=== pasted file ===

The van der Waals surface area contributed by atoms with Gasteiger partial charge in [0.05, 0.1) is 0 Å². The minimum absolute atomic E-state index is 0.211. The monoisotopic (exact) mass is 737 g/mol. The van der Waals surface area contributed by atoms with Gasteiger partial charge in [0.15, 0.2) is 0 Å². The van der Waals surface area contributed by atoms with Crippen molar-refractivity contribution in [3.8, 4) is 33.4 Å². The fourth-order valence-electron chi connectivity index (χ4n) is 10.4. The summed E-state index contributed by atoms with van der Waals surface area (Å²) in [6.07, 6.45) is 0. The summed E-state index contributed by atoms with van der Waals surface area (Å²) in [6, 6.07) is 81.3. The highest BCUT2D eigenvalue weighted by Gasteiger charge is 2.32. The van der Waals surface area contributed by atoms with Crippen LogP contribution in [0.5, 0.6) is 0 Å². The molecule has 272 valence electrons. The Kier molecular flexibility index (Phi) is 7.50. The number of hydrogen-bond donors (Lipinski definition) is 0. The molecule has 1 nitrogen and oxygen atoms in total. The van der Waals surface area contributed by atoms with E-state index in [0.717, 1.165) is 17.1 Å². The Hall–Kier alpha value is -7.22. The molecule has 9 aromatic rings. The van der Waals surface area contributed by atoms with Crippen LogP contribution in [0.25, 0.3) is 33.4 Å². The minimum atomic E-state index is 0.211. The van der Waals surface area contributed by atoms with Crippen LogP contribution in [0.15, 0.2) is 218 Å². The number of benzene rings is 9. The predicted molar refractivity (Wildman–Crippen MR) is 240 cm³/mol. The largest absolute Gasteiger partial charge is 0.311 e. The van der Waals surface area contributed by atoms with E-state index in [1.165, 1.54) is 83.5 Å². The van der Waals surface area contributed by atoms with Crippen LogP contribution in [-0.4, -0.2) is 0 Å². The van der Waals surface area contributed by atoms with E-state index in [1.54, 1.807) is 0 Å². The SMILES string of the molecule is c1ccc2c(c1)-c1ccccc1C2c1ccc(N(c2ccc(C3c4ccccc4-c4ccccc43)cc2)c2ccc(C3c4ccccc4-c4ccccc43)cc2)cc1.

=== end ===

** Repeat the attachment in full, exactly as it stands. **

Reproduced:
The van der Waals surface area contributed by atoms with Gasteiger partial charge in [0.05, 0.1) is 0 Å². The minimum absolute atomic E-state index is 0.211. The monoisotopic (exact) mass is 737 g/mol. The van der Waals surface area contributed by atoms with Gasteiger partial charge in [0.15, 0.2) is 0 Å². The van der Waals surface area contributed by atoms with Crippen molar-refractivity contribution in [3.8, 4) is 33.4 Å². The fourth-order valence-electron chi connectivity index (χ4n) is 10.4. The summed E-state index contributed by atoms with van der Waals surface area (Å²) in [6.07, 6.45) is 0. The summed E-state index contributed by atoms with van der Waals surface area (Å²) in [6, 6.07) is 81.3. The highest BCUT2D eigenvalue weighted by Gasteiger charge is 2.32. The van der Waals surface area contributed by atoms with Crippen LogP contribution in [0.5, 0.6) is 0 Å². The molecule has 272 valence electrons. The Kier molecular flexibility index (Phi) is 7.50. The number of hydrogen-bond donors (Lipinski definition) is 0. The molecule has 1 nitrogen and oxygen atoms in total. The van der Waals surface area contributed by atoms with E-state index in [0.717, 1.165) is 17.1 Å². The Hall–Kier alpha value is -7.22. The molecule has 9 aromatic rings. The van der Waals surface area contributed by atoms with Crippen LogP contribution in [0.25, 0.3) is 33.4 Å². The minimum atomic E-state index is 0.211. The van der Waals surface area contributed by atoms with Crippen LogP contribution in [0.15, 0.2) is 218 Å². The number of benzene rings is 9. The predicted molar refractivity (Wildman–Crippen MR) is 240 cm³/mol. The largest absolute Gasteiger partial charge is 0.311 e. The van der Waals surface area contributed by atoms with E-state index in [1.165, 1.54) is 83.5 Å². The van der Waals surface area contributed by atoms with Crippen LogP contribution in [-0.4, -0.2) is 0 Å². The van der Waals surface area contributed by atoms with E-state index in [1.54, 1.807) is 0 Å². The SMILES string of the molecule is c1ccc2c(c1)-c1ccccc1C2c1ccc(N(c2ccc(C3c4ccccc4-c4ccccc43)cc2)c2ccc(C3c4ccccc4-c4ccccc43)cc2)cc1.